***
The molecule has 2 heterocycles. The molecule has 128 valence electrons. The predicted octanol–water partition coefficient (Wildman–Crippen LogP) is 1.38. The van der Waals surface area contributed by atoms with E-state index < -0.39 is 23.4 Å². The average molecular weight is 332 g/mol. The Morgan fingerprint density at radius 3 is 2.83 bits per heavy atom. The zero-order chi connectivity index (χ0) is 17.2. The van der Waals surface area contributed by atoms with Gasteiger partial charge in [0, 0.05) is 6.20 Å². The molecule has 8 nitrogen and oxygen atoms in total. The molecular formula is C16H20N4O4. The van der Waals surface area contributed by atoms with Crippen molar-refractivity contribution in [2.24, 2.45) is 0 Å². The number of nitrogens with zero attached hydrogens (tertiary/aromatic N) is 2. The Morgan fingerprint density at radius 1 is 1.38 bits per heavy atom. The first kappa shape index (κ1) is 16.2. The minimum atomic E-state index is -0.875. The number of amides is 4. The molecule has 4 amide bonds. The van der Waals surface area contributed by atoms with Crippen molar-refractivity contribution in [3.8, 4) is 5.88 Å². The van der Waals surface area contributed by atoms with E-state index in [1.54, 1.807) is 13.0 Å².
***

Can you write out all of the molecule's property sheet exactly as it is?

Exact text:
The molecule has 2 heterocycles. The molecule has 128 valence electrons. The predicted octanol–water partition coefficient (Wildman–Crippen LogP) is 1.38. The van der Waals surface area contributed by atoms with E-state index < -0.39 is 23.4 Å². The average molecular weight is 332 g/mol. The Morgan fingerprint density at radius 3 is 2.83 bits per heavy atom. The zero-order chi connectivity index (χ0) is 17.2. The van der Waals surface area contributed by atoms with Gasteiger partial charge in [0, 0.05) is 6.20 Å². The molecule has 8 nitrogen and oxygen atoms in total. The molecular formula is C16H20N4O4. The van der Waals surface area contributed by atoms with Crippen molar-refractivity contribution in [2.24, 2.45) is 0 Å². The number of nitrogens with zero attached hydrogens (tertiary/aromatic N) is 2. The Morgan fingerprint density at radius 1 is 1.38 bits per heavy atom. The first kappa shape index (κ1) is 16.2. The minimum atomic E-state index is -0.875. The number of amides is 4. The molecule has 4 amide bonds. The van der Waals surface area contributed by atoms with Crippen molar-refractivity contribution in [3.8, 4) is 5.88 Å². The van der Waals surface area contributed by atoms with E-state index in [1.54, 1.807) is 13.0 Å².